Sports medicine

Mild Traumatic Brain Injury: Neuroimaging of Sports-Related Concussion

Authors: Cecilia V. Mendez, M.D., Robin A. Hurley, M.D., FANPA, Maryse Lassonde, Ph.D., Liying Zhang, Ph.D. and Katherine H. Taber, Ph.D., FANPA

J Neuropsychiatry Clin Neurosci 17:297-303, August 2005
doi: 10.1176/appi.neuropsych.17.3.297
© 2005 American Neuropsychiatric Association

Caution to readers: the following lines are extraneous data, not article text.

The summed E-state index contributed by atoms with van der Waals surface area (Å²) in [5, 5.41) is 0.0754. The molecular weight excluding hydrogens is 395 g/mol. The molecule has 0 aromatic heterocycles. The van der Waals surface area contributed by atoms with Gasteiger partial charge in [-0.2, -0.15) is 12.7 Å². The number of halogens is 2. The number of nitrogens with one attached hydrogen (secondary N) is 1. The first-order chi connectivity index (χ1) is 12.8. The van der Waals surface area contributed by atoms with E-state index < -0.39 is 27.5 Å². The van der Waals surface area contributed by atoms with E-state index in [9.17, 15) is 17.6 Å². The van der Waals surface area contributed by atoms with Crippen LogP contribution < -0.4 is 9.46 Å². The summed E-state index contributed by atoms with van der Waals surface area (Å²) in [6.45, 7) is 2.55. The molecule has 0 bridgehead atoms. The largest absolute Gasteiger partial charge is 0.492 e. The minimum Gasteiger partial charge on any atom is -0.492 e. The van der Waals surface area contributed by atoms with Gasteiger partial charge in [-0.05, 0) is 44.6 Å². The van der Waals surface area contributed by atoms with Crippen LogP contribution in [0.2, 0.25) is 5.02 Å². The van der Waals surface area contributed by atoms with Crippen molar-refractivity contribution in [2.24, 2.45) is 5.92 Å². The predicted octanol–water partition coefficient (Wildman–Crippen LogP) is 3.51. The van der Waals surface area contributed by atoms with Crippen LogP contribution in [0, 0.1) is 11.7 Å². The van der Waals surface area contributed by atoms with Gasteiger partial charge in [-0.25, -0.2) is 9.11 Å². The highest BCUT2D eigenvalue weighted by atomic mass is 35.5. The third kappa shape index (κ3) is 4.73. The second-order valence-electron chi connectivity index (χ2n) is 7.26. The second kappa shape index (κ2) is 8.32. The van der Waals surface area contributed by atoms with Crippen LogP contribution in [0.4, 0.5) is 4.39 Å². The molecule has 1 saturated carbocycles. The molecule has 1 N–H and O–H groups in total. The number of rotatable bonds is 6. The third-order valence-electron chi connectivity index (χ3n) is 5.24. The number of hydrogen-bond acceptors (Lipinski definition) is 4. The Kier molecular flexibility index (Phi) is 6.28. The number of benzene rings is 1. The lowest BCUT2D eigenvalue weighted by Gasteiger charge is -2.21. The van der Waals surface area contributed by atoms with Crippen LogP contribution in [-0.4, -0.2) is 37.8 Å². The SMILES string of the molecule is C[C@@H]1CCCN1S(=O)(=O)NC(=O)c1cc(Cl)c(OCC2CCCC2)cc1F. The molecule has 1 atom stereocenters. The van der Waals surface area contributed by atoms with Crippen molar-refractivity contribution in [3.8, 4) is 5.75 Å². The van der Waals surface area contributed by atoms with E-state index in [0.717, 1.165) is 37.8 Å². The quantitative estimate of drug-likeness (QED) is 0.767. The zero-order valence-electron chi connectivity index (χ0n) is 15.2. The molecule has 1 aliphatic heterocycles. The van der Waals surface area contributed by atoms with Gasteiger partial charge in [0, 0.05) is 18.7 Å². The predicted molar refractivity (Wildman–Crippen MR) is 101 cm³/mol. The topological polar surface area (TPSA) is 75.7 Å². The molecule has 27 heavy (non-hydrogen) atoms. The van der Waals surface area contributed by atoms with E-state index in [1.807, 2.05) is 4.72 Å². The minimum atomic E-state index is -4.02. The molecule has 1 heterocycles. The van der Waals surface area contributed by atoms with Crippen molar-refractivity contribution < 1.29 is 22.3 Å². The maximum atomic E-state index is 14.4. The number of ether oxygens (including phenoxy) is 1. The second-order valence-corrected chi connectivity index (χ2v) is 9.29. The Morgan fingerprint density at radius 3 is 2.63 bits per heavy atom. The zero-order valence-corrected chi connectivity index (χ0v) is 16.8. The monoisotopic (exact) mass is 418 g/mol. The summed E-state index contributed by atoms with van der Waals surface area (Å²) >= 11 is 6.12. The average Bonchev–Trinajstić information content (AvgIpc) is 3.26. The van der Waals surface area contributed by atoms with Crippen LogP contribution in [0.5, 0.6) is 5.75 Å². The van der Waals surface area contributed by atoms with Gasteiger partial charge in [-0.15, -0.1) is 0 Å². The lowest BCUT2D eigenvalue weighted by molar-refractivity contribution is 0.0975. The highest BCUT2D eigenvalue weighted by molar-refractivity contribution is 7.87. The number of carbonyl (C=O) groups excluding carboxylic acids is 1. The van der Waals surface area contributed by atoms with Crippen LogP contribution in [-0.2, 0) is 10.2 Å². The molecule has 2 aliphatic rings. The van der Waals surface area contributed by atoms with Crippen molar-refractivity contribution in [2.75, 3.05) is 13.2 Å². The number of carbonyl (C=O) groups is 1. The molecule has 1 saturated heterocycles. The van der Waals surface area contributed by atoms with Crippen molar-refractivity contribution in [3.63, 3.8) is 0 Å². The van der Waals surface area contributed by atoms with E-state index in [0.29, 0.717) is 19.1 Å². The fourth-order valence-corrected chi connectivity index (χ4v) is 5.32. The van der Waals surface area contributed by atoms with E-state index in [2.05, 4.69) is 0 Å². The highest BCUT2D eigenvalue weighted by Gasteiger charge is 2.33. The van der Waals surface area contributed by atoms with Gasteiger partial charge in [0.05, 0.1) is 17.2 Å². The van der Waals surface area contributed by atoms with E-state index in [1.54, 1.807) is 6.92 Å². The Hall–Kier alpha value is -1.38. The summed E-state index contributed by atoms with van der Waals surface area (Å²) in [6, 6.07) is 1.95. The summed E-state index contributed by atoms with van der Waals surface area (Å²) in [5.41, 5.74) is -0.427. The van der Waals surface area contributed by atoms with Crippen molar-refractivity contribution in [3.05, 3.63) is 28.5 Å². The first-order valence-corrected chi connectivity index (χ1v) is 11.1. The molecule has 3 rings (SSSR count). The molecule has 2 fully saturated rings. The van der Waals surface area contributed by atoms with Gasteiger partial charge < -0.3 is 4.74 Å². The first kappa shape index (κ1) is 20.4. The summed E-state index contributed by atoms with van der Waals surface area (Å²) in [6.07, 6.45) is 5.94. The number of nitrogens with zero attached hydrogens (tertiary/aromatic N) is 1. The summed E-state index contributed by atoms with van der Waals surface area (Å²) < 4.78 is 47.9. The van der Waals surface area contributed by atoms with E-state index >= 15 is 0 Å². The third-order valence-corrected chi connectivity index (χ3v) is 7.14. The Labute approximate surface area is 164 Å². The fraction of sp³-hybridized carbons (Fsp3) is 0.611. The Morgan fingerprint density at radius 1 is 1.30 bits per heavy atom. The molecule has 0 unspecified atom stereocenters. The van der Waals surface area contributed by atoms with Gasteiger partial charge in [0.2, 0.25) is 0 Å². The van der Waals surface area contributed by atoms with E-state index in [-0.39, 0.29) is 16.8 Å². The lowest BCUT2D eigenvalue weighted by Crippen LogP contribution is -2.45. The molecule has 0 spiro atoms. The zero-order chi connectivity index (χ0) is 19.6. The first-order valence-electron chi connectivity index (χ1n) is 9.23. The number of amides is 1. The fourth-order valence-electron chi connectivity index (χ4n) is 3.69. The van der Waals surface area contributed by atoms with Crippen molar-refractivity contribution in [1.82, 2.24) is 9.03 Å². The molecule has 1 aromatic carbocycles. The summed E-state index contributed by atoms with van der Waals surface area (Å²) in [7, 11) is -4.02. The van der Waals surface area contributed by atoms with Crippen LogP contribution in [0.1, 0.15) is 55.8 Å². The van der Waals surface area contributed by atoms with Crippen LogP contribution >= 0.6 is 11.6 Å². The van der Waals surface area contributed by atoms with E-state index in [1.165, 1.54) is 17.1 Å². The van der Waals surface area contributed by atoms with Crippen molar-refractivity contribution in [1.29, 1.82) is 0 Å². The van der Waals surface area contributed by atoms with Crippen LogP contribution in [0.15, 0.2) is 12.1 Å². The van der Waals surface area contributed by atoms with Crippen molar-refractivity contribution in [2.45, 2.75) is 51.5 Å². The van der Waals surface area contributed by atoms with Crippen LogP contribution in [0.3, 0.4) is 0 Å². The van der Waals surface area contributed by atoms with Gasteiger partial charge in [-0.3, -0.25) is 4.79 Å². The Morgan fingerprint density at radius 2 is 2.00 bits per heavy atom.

Today, multiple sports are associated with concussive events. In excess of 1.5 million people participate in football (i.e. recreational, high school, collegiate, and professional) annually. The estimated annual incidence of MTBI’s in football is 4–20%.5 A systematic review of the literature from 1985 to 2000 found ice hockey and rugby to have the highest incidence of concussion for high school, college, and amateur athletes, while soccer had the lowest.10 At the recreational level, female taekwondo participants and male boxers had the highest frequency of concussion.10 Of the injuries, 6.2% were concussive in a three-year prospective study among intercollegiate athletes.11 According to a survey of 1,659 children participating in contact sports, 3% suffered concussions.12 In addition, an epidemiologic study of collegiate and high school football players found that players who sustain one concussion are three times more likely to sustain a second one in the same season.13

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